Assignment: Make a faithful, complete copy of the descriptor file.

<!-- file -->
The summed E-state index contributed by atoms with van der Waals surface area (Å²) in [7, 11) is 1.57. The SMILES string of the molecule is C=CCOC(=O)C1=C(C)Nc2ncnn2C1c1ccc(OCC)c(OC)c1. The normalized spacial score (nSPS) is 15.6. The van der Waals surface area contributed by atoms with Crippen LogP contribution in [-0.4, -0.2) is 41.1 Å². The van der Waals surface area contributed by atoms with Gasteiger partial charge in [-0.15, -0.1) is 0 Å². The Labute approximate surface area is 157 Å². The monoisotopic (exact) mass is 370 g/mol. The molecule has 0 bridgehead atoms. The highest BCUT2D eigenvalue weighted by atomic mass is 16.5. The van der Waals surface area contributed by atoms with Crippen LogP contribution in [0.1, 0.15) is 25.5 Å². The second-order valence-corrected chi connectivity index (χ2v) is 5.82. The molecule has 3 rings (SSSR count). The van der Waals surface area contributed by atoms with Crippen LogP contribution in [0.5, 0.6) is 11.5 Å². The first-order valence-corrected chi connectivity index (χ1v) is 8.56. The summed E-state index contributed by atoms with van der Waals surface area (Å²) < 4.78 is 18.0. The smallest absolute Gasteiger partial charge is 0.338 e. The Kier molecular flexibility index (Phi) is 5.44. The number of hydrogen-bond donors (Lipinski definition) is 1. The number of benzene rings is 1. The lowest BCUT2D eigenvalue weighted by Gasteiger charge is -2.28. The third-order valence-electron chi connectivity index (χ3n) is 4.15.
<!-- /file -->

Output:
The summed E-state index contributed by atoms with van der Waals surface area (Å²) in [7, 11) is 1.57. The SMILES string of the molecule is C=CCOC(=O)C1=C(C)Nc2ncnn2C1c1ccc(OCC)c(OC)c1. The normalized spacial score (nSPS) is 15.6. The van der Waals surface area contributed by atoms with Crippen LogP contribution in [-0.4, -0.2) is 41.1 Å². The van der Waals surface area contributed by atoms with Gasteiger partial charge in [-0.15, -0.1) is 0 Å². The Labute approximate surface area is 157 Å². The monoisotopic (exact) mass is 370 g/mol. The molecule has 0 bridgehead atoms. The highest BCUT2D eigenvalue weighted by atomic mass is 16.5. The van der Waals surface area contributed by atoms with Crippen LogP contribution in [0.1, 0.15) is 25.5 Å². The second-order valence-corrected chi connectivity index (χ2v) is 5.82. The molecule has 3 rings (SSSR count). The van der Waals surface area contributed by atoms with Crippen LogP contribution in [0.5, 0.6) is 11.5 Å². The first-order valence-corrected chi connectivity index (χ1v) is 8.56. The summed E-state index contributed by atoms with van der Waals surface area (Å²) < 4.78 is 18.0. The smallest absolute Gasteiger partial charge is 0.338 e. The Kier molecular flexibility index (Phi) is 5.44. The number of hydrogen-bond donors (Lipinski definition) is 1. The number of benzene rings is 1. The lowest BCUT2D eigenvalue weighted by Gasteiger charge is -2.28. The third-order valence-electron chi connectivity index (χ3n) is 4.15.